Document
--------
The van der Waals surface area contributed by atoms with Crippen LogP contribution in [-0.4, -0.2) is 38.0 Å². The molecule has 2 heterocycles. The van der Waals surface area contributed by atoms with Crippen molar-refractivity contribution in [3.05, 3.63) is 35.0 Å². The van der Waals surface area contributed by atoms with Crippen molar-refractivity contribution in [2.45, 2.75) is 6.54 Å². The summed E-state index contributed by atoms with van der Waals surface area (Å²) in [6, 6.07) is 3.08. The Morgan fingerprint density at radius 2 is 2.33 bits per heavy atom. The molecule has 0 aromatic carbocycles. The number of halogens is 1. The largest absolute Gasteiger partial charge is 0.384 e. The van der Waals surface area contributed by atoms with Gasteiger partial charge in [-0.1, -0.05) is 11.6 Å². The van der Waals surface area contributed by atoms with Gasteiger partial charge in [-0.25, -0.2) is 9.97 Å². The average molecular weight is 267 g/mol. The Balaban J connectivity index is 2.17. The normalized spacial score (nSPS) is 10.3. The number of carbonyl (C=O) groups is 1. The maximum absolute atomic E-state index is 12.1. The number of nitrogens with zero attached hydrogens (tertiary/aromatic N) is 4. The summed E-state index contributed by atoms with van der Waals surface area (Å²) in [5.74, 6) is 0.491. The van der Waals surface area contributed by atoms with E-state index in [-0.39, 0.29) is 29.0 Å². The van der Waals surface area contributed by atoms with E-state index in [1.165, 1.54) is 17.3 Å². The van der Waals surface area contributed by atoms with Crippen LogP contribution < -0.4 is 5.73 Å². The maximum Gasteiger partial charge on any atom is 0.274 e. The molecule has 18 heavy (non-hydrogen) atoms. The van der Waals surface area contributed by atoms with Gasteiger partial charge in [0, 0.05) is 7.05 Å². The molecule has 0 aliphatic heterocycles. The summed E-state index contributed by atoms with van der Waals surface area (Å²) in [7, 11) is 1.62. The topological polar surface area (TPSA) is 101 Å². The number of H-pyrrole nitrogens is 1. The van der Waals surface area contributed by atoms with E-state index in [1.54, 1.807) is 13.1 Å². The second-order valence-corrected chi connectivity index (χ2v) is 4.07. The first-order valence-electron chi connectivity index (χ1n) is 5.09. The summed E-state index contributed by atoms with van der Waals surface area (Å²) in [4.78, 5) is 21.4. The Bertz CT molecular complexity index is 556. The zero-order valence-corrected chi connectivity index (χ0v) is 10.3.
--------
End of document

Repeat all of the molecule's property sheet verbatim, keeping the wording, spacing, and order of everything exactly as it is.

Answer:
The van der Waals surface area contributed by atoms with Crippen LogP contribution in [-0.4, -0.2) is 38.0 Å². The molecule has 2 heterocycles. The van der Waals surface area contributed by atoms with Crippen molar-refractivity contribution in [3.05, 3.63) is 35.0 Å². The van der Waals surface area contributed by atoms with Crippen molar-refractivity contribution in [2.45, 2.75) is 6.54 Å². The summed E-state index contributed by atoms with van der Waals surface area (Å²) in [6, 6.07) is 3.08. The Morgan fingerprint density at radius 2 is 2.33 bits per heavy atom. The molecule has 0 aromatic carbocycles. The number of halogens is 1. The largest absolute Gasteiger partial charge is 0.384 e. The van der Waals surface area contributed by atoms with Gasteiger partial charge in [-0.1, -0.05) is 11.6 Å². The van der Waals surface area contributed by atoms with Gasteiger partial charge in [-0.25, -0.2) is 9.97 Å². The average molecular weight is 267 g/mol. The Balaban J connectivity index is 2.17. The normalized spacial score (nSPS) is 10.3. The number of carbonyl (C=O) groups is 1. The maximum absolute atomic E-state index is 12.1. The number of nitrogens with zero attached hydrogens (tertiary/aromatic N) is 4. The summed E-state index contributed by atoms with van der Waals surface area (Å²) in [5.74, 6) is 0.491. The van der Waals surface area contributed by atoms with E-state index in [-0.39, 0.29) is 29.0 Å². The van der Waals surface area contributed by atoms with E-state index in [1.165, 1.54) is 17.3 Å². The van der Waals surface area contributed by atoms with Crippen LogP contribution < -0.4 is 5.73 Å². The maximum Gasteiger partial charge on any atom is 0.274 e. The molecule has 18 heavy (non-hydrogen) atoms. The van der Waals surface area contributed by atoms with Gasteiger partial charge in [0, 0.05) is 7.05 Å². The molecule has 0 aliphatic heterocycles. The summed E-state index contributed by atoms with van der Waals surface area (Å²) in [7, 11) is 1.62. The topological polar surface area (TPSA) is 101 Å². The number of H-pyrrole nitrogens is 1. The van der Waals surface area contributed by atoms with E-state index in [1.54, 1.807) is 13.1 Å². The second-order valence-corrected chi connectivity index (χ2v) is 4.07. The first-order valence-electron chi connectivity index (χ1n) is 5.09. The summed E-state index contributed by atoms with van der Waals surface area (Å²) in [4.78, 5) is 21.4. The Bertz CT molecular complexity index is 556. The zero-order valence-corrected chi connectivity index (χ0v) is 10.3.